It seems all or almost every philosopher who addressed the question seem to think that apriori knowledge exist, but I couldn't hear a single good argument that seeks to prove that apriori knowledge doesn't exist. What are some strong arguments that argue that apriori knowledge doesn't exist?
I am reminded of this passage from the preface to Kant's Critique of Practical Reason:
Nothing worse could happen to these labours than that anyone should make the unexpected discovery that there neither is, nor can be, any a priori knowledge at all. But there is no danger of this. This would be the same thing as if one sought to prove by reason that there is no reason. For we only say that we know something by reason, when we are conscious that we could have known it, even if it had not been given to us in experience; hence rational knowledge and knowledge a priori are one and the same.
As per the SEP article on the subject, there are many concepts/definitions of apriority. One wonders whether any of them are persuasive, either just as definitions or as applicable concepts. One might argue, then, though, that apriority isn't a real epistemic form, because the very distinction between apriority and aposteriority isn't a real epistemic distinction. That is, there isn't any empirical knowledge, either: knowledge is neither "rational" nor "empirical." Personally, I think we can usefully differentiate between a priori and empirical evidence/justification/etc., but this comes down, effectively, to a stipulation in a given system; give a different system and you give a different distinction, if you give one at all.
A priori knowledge can't exist because knowledge comes äfter encountering the reality you want to know about. Knowing how to sing means you have to sing first. Knowing how to use your vocal trackt means using it first. Knowing how to use it means using things first.
More generally, knowing a truth about any subject means that you have to interact with the subject first. Every interaction has it's own method. The knowledge of this method is not a priori known and neither is the knowledge of the subject matter one wants to know about. How could we know a priori? By means of biologically transmitted knowledge? It could be that the reflex to eat and the reflex to go to the mother's nipple are given a priori to the neonato. It could also be that already while developing this knowledge is aquired. The eye,for example, is already unconsciouly trained in the developing embryo. Cöncentric circles are being transmitted over the developing retina of the embryo to prepare the brain for the world waiting.
So it remains to be seen if a priori knowledge exists and to say honestly, I haven't encountered it personally. But everyone is welcome to make suggestions.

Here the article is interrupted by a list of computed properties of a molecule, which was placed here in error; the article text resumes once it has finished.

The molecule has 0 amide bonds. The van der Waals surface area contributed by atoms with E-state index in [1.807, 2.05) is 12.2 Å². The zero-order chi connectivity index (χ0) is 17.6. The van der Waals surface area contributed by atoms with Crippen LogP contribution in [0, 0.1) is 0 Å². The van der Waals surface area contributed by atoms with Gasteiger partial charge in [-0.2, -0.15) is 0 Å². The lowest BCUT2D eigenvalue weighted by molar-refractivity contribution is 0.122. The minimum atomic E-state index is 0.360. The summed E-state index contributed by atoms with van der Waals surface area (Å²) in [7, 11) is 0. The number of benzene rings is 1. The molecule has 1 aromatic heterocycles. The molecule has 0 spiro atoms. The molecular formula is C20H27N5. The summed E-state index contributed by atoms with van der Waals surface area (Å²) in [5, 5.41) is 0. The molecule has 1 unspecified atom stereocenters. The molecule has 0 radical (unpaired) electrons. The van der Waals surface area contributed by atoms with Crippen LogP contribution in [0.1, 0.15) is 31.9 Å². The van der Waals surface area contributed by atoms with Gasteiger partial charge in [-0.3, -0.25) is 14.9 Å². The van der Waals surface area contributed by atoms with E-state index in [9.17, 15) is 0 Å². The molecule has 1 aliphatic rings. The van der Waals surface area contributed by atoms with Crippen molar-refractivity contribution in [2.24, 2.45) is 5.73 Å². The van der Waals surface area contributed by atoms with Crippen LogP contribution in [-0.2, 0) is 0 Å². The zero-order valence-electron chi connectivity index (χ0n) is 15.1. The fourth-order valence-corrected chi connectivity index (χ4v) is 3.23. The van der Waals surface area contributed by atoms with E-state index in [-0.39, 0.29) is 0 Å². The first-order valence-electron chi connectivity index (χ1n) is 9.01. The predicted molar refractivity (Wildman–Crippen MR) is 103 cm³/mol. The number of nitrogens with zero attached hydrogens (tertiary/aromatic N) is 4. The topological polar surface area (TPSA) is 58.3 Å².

A priori knowledge is knowledge whose justification is not empirical in some important sense. The idea is that, with some propositions, once we have grasped what they mean, we know them to be true without having to test them empirically. It should not be confused with innate knowledge, which is knowledge we are born with or which is part of our biological endowment.
Of course, we need some experience of the world in order to have any knowledge at all, but that is not the point at issue. The crucial factor is what justifies it as knowledge. Lots of things have been claimed to be a priori knowable. Most philosophers historically have considered that mathematical knowledge is a priori, because we don't have to test mathematical propositions experimentally. We still need to learn mathematics, and we still need some experience of the world to understand it, but once we do, it is often considered to be a priori.
Some things that have been considered a priori knowable include logical or analytic truths (all squares are rectangles, all emeralds are green), fundamental moral principles (the golden rule), propositions that are guaranteed by the speaker's existence (I am alive, I am here now), and many others.
If you wish to argue against the possibility of a priori knowledge, your main challenge is going to be explain how we have knowledge of such things. It will probably require a piecemeal approach.
Quine has challenged the existence of analytic truths, and his arguments are in effect just as much arguments against a priority as they are against analyticity. That said, Quine still regarded logical truths as inviolable, at least in his later writings.
There are some who regard logical and mathematical truths as ultimately empirical in character. This position is called anti-exceptionalism. The idea is that the truths of logic and mathematics are akin to the laws of nature that we gather from science, but they are more abstract and topic neutral. They do not need to be tested empirically in a simple fashion, but ultimately they are justified by the contribution they make to our understanding of the world.
The a priority of moral principles could be rejected, from an anti-realist, relativist or even a moral naturalist stance on morality.
Propositions that are always true because of the speaker's existence are arguably merely anthropic and not a priori in any interesting sense. A person who says "I am here now" speaks truly, but doesn't say anything of any substance. Also, such a claim loses its a priority if it is de-indexicalised, or if it is used within an intensional context (my wife doesn't know I am here now).